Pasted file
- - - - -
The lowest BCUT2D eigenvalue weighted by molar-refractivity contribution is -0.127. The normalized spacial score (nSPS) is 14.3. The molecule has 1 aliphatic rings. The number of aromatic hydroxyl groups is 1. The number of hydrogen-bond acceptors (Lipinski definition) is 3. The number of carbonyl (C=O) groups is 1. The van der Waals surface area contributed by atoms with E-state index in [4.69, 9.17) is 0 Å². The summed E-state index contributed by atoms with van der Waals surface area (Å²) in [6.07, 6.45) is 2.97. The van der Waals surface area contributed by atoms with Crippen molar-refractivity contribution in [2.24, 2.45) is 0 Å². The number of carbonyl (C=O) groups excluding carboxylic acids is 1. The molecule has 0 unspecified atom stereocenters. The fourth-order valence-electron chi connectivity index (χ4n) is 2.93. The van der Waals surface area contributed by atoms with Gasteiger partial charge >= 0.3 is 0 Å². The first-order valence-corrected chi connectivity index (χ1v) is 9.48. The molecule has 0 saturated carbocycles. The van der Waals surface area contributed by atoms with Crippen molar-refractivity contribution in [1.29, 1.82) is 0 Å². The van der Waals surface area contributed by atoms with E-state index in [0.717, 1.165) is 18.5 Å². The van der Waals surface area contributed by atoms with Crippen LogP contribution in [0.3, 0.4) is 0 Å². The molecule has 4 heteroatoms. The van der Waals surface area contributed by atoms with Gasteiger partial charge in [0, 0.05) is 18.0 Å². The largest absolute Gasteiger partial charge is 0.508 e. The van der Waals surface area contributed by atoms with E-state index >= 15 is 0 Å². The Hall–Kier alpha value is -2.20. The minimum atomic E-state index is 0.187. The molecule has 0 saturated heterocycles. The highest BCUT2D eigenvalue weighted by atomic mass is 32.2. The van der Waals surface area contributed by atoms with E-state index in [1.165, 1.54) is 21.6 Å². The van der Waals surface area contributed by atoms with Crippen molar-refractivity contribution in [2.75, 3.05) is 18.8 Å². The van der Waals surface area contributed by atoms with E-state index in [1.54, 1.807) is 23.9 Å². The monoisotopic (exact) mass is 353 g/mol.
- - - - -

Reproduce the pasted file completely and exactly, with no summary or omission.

The lowest BCUT2D eigenvalue weighted by molar-refractivity contribution is -0.127. The normalized spacial score (nSPS) is 14.3. The molecule has 1 aliphatic rings. The number of aromatic hydroxyl groups is 1. The number of hydrogen-bond acceptors (Lipinski definition) is 3. The number of carbonyl (C=O) groups is 1. The van der Waals surface area contributed by atoms with E-state index in [4.69, 9.17) is 0 Å². The summed E-state index contributed by atoms with van der Waals surface area (Å²) in [6.07, 6.45) is 2.97. The van der Waals surface area contributed by atoms with Crippen molar-refractivity contribution in [2.24, 2.45) is 0 Å². The number of carbonyl (C=O) groups excluding carboxylic acids is 1. The molecule has 0 unspecified atom stereocenters. The fourth-order valence-electron chi connectivity index (χ4n) is 2.93. The van der Waals surface area contributed by atoms with Gasteiger partial charge >= 0.3 is 0 Å². The first-order valence-corrected chi connectivity index (χ1v) is 9.48. The molecule has 0 saturated carbocycles. The van der Waals surface area contributed by atoms with Crippen molar-refractivity contribution in [1.29, 1.82) is 0 Å². The van der Waals surface area contributed by atoms with E-state index in [0.717, 1.165) is 18.5 Å². The van der Waals surface area contributed by atoms with Crippen LogP contribution in [0.3, 0.4) is 0 Å². The molecule has 4 heteroatoms. The van der Waals surface area contributed by atoms with Gasteiger partial charge in [0, 0.05) is 18.0 Å². The largest absolute Gasteiger partial charge is 0.508 e. The van der Waals surface area contributed by atoms with E-state index >= 15 is 0 Å². The Hall–Kier alpha value is -2.20. The minimum atomic E-state index is 0.187. The molecule has 0 saturated heterocycles. The highest BCUT2D eigenvalue weighted by atomic mass is 32.2. The van der Waals surface area contributed by atoms with E-state index in [1.165, 1.54) is 21.6 Å². The van der Waals surface area contributed by atoms with Crippen molar-refractivity contribution in [2.75, 3.05) is 18.8 Å². The van der Waals surface area contributed by atoms with E-state index in [1.54, 1.807) is 23.9 Å². The monoisotopic (exact) mass is 353 g/mol.